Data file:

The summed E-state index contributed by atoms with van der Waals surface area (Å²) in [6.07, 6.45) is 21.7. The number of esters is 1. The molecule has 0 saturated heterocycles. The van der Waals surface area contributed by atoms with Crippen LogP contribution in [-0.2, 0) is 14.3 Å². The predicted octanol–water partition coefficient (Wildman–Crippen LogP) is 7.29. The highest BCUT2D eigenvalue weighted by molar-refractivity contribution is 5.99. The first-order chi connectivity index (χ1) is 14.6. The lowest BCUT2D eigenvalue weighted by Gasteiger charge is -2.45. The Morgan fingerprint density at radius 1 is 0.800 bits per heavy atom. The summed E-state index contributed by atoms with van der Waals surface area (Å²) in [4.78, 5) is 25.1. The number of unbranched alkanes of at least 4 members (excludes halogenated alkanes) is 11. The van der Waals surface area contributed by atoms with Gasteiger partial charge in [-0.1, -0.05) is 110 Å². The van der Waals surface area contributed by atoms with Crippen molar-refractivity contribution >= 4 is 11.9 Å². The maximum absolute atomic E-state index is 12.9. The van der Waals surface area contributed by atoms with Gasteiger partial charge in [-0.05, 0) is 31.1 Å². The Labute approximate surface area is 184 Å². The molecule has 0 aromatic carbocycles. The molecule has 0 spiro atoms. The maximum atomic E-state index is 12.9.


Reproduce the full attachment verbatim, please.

The summed E-state index contributed by atoms with van der Waals surface area (Å²) in [6.07, 6.45) is 21.7. The number of esters is 1. The molecule has 0 saturated heterocycles. The van der Waals surface area contributed by atoms with Crippen LogP contribution in [-0.2, 0) is 14.3 Å². The predicted octanol–water partition coefficient (Wildman–Crippen LogP) is 7.29. The highest BCUT2D eigenvalue weighted by molar-refractivity contribution is 5.99. The first-order chi connectivity index (χ1) is 14.6. The lowest BCUT2D eigenvalue weighted by Gasteiger charge is -2.45. The Morgan fingerprint density at radius 1 is 0.800 bits per heavy atom. The summed E-state index contributed by atoms with van der Waals surface area (Å²) in [4.78, 5) is 25.1. The number of unbranched alkanes of at least 4 members (excludes halogenated alkanes) is 11. The van der Waals surface area contributed by atoms with Gasteiger partial charge in [-0.1, -0.05) is 110 Å². The van der Waals surface area contributed by atoms with Crippen molar-refractivity contribution >= 4 is 11.9 Å². The maximum absolute atomic E-state index is 12.9. The van der Waals surface area contributed by atoms with Gasteiger partial charge in [-0.05, 0) is 31.1 Å². The Labute approximate surface area is 184 Å². The molecule has 0 aromatic carbocycles. The molecule has 0 spiro atoms. The maximum atomic E-state index is 12.9.